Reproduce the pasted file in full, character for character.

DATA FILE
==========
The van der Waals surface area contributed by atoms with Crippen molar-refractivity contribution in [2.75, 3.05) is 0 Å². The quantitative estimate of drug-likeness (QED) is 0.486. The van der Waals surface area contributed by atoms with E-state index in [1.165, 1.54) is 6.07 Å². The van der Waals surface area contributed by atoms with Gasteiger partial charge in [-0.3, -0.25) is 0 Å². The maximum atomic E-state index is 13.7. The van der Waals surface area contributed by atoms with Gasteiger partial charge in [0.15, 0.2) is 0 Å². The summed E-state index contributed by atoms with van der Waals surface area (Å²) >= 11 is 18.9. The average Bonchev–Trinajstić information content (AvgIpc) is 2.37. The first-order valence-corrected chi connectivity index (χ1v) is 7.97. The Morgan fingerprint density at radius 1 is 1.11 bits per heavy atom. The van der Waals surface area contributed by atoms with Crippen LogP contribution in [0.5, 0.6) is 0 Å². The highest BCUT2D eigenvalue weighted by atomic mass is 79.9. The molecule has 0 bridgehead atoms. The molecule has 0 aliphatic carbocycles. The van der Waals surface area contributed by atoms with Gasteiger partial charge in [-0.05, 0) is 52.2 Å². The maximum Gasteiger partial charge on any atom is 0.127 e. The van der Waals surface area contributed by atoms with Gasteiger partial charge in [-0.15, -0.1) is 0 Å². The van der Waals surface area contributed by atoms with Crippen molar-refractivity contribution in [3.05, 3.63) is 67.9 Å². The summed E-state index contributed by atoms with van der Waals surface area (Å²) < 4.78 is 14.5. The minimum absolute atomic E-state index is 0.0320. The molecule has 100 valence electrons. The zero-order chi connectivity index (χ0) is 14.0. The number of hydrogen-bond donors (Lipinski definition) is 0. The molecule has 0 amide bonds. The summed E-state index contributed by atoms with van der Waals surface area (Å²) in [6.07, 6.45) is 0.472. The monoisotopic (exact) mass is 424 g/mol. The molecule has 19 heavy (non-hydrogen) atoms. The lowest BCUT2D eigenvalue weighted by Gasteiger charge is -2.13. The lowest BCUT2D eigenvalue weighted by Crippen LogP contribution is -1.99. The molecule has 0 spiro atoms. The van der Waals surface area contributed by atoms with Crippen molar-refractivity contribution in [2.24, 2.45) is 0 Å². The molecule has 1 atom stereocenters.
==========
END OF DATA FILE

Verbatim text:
The van der Waals surface area contributed by atoms with Crippen molar-refractivity contribution in [2.75, 3.05) is 0 Å². The quantitative estimate of drug-likeness (QED) is 0.486. The van der Waals surface area contributed by atoms with E-state index in [1.165, 1.54) is 6.07 Å². The van der Waals surface area contributed by atoms with Gasteiger partial charge in [-0.3, -0.25) is 0 Å². The maximum atomic E-state index is 13.7. The van der Waals surface area contributed by atoms with Gasteiger partial charge in [0.15, 0.2) is 0 Å². The summed E-state index contributed by atoms with van der Waals surface area (Å²) >= 11 is 18.9. The average Bonchev–Trinajstić information content (AvgIpc) is 2.37. The first-order valence-corrected chi connectivity index (χ1v) is 7.97. The Morgan fingerprint density at radius 1 is 1.11 bits per heavy atom. The van der Waals surface area contributed by atoms with Crippen LogP contribution in [0.5, 0.6) is 0 Å². The highest BCUT2D eigenvalue weighted by atomic mass is 79.9. The molecule has 0 bridgehead atoms. The molecule has 0 aliphatic carbocycles. The van der Waals surface area contributed by atoms with Gasteiger partial charge in [-0.05, 0) is 52.2 Å². The maximum Gasteiger partial charge on any atom is 0.127 e. The van der Waals surface area contributed by atoms with Gasteiger partial charge in [-0.15, -0.1) is 0 Å². The van der Waals surface area contributed by atoms with Crippen molar-refractivity contribution in [3.05, 3.63) is 67.9 Å². The summed E-state index contributed by atoms with van der Waals surface area (Å²) < 4.78 is 14.5. The minimum absolute atomic E-state index is 0.0320. The molecule has 100 valence electrons. The zero-order chi connectivity index (χ0) is 14.0. The number of hydrogen-bond donors (Lipinski definition) is 0. The molecule has 0 amide bonds. The summed E-state index contributed by atoms with van der Waals surface area (Å²) in [6.07, 6.45) is 0.472. The monoisotopic (exact) mass is 424 g/mol. The molecule has 19 heavy (non-hydrogen) atoms. The lowest BCUT2D eigenvalue weighted by Gasteiger charge is -2.13. The lowest BCUT2D eigenvalue weighted by Crippen LogP contribution is -1.99. The molecule has 0 spiro atoms. The van der Waals surface area contributed by atoms with Crippen molar-refractivity contribution in [2.24, 2.45) is 0 Å². The molecule has 1 atom stereocenters.